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Sunday, December 5, 2021

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Alternative Baseball founder has high hopes of expanding program even further this year, including in Central Illinois

Taylor Duncan is open about the challenges he faced as a youth. Diagnosed with autism, he grappled with speech issues and anxiety as he navigated his way through his childhood.

But Duncan, 25, knew he loved baseball during his formative years, growing up in Georgia, and that passion provided an idea that has caused an unexpected ripple effect this past year. 

“I wasn’t able to participate in competitive sports, due to the developmental delays, in addition to social stigma from those who think what one with autism can and cannot accomplish,” Duncan said.

More recently, Duncan established the Alternative Baseball Organization, a nonprofit that grew in popularity this past year as life in the U.S. seemingly reached a standstill amid COVID-19. The program is entering 2021 with more than 80 established teams across the country.

From the get-go Duncan has received recognition for his efforts, including a mention on ESPN’s “Baseball Tonight.”

Duncan said his desire to establish the Alternative Baseball Organization was borne out of the experiences he lacked growing up. He is quick to credit influential people who have helped him along the way.

“With the help of my mom, teachers, mentors and coaches who believed in me, I’ve gotten to where I am today in my life,” he said. “To live with the goal to inspire, raise awareness and acceptance for autism and special needs globally through the sport of baseball.”

COVID-19 essentially scrapped play on the field for the Alternative Baseball Organization this past year, but Duncan said he was undaunted and wanted to use the downtime as an opportunity to spread the word farther and wider about the organization.

The outreach has resulted in interest in different corners of the country — including Central Illinois. As Duncan has ramped up outreach, he confirmed there are athletes in the region interested in forming an ABO-sanctioned team.

“We’re very excited to bring this to Central Illinois,” Duncan said in a recent interview with Country Herald. “We definitely have interest there. We know how much you love your baseball over there.”

While actual play on the field is not a viable option this spring, Duncan said he is seeking out people to oversee team establishment efforts in a number of different parts of the country — Central Illinois being one of them.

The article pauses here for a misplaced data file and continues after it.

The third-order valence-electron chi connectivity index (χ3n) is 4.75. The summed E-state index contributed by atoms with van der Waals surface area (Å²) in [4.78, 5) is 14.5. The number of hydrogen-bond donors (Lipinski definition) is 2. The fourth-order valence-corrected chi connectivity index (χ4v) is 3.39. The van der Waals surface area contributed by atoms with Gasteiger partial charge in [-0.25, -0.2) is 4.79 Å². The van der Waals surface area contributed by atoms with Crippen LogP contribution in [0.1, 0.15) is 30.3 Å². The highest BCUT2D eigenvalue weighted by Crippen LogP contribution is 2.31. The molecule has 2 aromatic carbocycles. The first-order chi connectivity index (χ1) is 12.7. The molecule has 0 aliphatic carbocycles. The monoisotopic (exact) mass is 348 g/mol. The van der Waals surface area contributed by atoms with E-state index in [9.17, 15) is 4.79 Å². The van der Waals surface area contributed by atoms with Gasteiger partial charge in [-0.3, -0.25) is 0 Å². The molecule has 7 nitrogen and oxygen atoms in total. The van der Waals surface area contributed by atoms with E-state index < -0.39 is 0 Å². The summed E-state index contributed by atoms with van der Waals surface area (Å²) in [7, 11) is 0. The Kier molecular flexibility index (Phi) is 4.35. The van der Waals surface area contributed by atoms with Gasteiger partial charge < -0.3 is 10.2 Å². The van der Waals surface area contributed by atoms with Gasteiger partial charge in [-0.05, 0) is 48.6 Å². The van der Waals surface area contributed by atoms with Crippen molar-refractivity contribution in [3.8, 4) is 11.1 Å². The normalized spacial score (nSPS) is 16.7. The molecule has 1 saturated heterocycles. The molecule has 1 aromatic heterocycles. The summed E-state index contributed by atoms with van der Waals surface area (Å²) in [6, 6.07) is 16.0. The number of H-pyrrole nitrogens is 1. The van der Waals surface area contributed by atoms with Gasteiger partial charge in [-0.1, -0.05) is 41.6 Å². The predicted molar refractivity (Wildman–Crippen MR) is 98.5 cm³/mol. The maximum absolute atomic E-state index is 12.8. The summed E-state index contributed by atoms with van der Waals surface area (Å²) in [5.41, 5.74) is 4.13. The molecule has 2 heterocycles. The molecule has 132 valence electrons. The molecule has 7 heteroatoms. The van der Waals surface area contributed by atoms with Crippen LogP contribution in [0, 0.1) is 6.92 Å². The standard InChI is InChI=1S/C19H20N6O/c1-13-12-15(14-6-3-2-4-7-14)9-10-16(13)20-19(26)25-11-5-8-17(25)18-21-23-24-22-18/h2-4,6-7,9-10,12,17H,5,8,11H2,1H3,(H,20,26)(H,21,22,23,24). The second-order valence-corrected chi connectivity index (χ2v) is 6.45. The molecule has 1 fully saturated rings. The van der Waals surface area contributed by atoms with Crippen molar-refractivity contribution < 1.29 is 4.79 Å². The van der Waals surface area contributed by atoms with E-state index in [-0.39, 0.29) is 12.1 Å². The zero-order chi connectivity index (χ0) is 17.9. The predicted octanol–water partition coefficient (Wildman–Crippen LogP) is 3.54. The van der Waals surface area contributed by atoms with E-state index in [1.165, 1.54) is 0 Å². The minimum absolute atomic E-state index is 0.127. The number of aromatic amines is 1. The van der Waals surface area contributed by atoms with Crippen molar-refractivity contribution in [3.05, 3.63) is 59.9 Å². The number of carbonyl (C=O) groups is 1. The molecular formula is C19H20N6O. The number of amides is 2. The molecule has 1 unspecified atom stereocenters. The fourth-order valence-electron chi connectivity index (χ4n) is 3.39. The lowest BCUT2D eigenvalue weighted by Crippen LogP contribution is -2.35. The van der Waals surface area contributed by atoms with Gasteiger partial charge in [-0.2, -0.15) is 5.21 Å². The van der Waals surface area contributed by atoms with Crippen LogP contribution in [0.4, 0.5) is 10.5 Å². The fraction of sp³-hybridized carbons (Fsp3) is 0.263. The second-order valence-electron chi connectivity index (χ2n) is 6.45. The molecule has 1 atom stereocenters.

“We’re still trying to find the coach-manager to help us get something started in the region,” he said. That’s the biggest thing — we’ve got to find the coach-manager to help spearhead the local efforts.”

Duncan said there are few prerequisites to participate in the Alternative Baseball Organization. Players of all disabilities are invited to participate and only need to be at least 15 years of age.

“We provide an authentic baseball experience for teens and adults with autism and other disabilities for physical and social skills,” Duncan said. “All are encouraged to be the best they can be. We want to instill confidence to help people fulfill dreams on and off the baseball diamond.”

ABO-sanctioned teams follow many of the same tenants of professional baseball, though there are adjustments.

“It’s tailored to everyone’s individual skill level and experience level. That way, there’s nothing that gives to one individual that takes away from another,” Duncan said. “If they swing three times in a row and miss, they’re still out. It’s still fair for everyone. There’s that same rule set.”

Duncan said he has high hopes for ABO players all across the country as life slowly inches closer toward a post-pandemic environment. If all goes as planned, physical practice out on the field could resume mid-summer.

While Duncan said safety is front and center in his mind, he also is looking forward to getting back out on the field and be part of an effort that gives players a chance to excel on the field — and off it, as well. “This gives us the opportunity to really test what we learn and apply it to life, off the field,” he said of the program. “It’s about learning to deal with disappointment. It’s about learning to deal with the element of surprise.”

Taylor Duncan. Courtesy Alternative Baseball

Courtesy Alternative Baseball

Courtesy Alternative Baseball

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